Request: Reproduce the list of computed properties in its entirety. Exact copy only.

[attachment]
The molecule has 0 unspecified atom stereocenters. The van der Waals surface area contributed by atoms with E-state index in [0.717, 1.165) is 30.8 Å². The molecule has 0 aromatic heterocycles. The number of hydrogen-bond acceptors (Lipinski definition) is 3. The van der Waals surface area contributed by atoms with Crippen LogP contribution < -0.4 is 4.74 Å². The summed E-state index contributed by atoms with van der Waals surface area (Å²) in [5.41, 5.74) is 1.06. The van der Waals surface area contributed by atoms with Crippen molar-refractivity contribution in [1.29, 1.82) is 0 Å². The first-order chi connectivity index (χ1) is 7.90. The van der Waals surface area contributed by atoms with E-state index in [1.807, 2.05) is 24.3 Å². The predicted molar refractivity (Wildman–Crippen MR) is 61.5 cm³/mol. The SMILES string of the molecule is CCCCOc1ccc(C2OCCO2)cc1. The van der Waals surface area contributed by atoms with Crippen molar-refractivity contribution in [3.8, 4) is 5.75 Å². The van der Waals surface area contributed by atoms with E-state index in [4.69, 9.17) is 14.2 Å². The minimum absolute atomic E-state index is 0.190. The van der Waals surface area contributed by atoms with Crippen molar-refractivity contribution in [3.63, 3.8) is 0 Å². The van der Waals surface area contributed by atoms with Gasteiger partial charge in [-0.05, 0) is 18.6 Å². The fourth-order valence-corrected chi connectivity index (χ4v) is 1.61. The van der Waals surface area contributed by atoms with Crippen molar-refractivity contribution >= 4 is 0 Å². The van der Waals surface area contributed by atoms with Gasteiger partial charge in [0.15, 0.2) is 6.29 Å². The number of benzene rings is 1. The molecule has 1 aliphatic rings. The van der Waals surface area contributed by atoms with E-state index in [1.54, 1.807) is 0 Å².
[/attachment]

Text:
The molecule has 0 unspecified atom stereocenters. The van der Waals surface area contributed by atoms with E-state index in [0.717, 1.165) is 30.8 Å². The molecule has 0 aromatic heterocycles. The number of hydrogen-bond acceptors (Lipinski definition) is 3. The van der Waals surface area contributed by atoms with Crippen LogP contribution < -0.4 is 4.74 Å². The summed E-state index contributed by atoms with van der Waals surface area (Å²) in [5.41, 5.74) is 1.06. The van der Waals surface area contributed by atoms with Crippen molar-refractivity contribution in [1.29, 1.82) is 0 Å². The first-order chi connectivity index (χ1) is 7.90. The van der Waals surface area contributed by atoms with E-state index in [1.807, 2.05) is 24.3 Å². The predicted molar refractivity (Wildman–Crippen MR) is 61.5 cm³/mol. The SMILES string of the molecule is CCCCOc1ccc(C2OCCO2)cc1. The van der Waals surface area contributed by atoms with Crippen molar-refractivity contribution in [3.8, 4) is 5.75 Å². The van der Waals surface area contributed by atoms with E-state index in [4.69, 9.17) is 14.2 Å². The minimum absolute atomic E-state index is 0.190. The van der Waals surface area contributed by atoms with Crippen molar-refractivity contribution in [3.63, 3.8) is 0 Å². The van der Waals surface area contributed by atoms with Gasteiger partial charge in [-0.05, 0) is 18.6 Å². The fourth-order valence-corrected chi connectivity index (χ4v) is 1.61. The van der Waals surface area contributed by atoms with Crippen molar-refractivity contribution >= 4 is 0 Å². The van der Waals surface area contributed by atoms with Gasteiger partial charge in [0.15, 0.2) is 6.29 Å². The number of benzene rings is 1. The molecule has 1 aliphatic rings. The van der Waals surface area contributed by atoms with E-state index in [1.54, 1.807) is 0 Å².